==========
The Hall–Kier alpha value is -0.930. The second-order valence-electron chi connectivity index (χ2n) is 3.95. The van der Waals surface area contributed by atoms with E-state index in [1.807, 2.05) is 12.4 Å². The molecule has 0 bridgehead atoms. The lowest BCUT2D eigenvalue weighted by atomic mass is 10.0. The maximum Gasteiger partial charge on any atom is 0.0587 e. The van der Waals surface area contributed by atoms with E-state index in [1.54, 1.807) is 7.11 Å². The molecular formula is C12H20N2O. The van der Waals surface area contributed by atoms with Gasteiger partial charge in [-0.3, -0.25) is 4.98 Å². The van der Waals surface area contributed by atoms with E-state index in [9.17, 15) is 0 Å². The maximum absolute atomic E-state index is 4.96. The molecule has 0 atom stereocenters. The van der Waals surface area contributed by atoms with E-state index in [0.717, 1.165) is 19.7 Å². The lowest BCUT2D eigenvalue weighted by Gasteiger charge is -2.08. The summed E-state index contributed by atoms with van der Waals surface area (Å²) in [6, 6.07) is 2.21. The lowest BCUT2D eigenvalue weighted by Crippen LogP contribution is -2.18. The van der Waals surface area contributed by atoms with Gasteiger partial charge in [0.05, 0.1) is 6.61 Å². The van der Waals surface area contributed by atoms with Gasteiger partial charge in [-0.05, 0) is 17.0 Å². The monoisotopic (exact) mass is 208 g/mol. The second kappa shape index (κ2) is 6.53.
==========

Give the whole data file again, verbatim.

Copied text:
The Hall–Kier alpha value is -0.930. The second-order valence-electron chi connectivity index (χ2n) is 3.95. The van der Waals surface area contributed by atoms with E-state index in [1.807, 2.05) is 12.4 Å². The molecule has 0 bridgehead atoms. The lowest BCUT2D eigenvalue weighted by atomic mass is 10.0. The maximum Gasteiger partial charge on any atom is 0.0587 e. The van der Waals surface area contributed by atoms with E-state index in [1.54, 1.807) is 7.11 Å². The molecular formula is C12H20N2O. The van der Waals surface area contributed by atoms with Gasteiger partial charge in [-0.3, -0.25) is 4.98 Å². The van der Waals surface area contributed by atoms with E-state index in [9.17, 15) is 0 Å². The maximum absolute atomic E-state index is 4.96. The molecule has 0 atom stereocenters. The van der Waals surface area contributed by atoms with E-state index in [0.717, 1.165) is 19.7 Å². The lowest BCUT2D eigenvalue weighted by Gasteiger charge is -2.08. The summed E-state index contributed by atoms with van der Waals surface area (Å²) in [6, 6.07) is 2.21. The lowest BCUT2D eigenvalue weighted by Crippen LogP contribution is -2.18. The van der Waals surface area contributed by atoms with Gasteiger partial charge in [0.05, 0.1) is 6.61 Å². The van der Waals surface area contributed by atoms with Gasteiger partial charge in [-0.05, 0) is 17.0 Å². The monoisotopic (exact) mass is 208 g/mol. The second kappa shape index (κ2) is 6.53.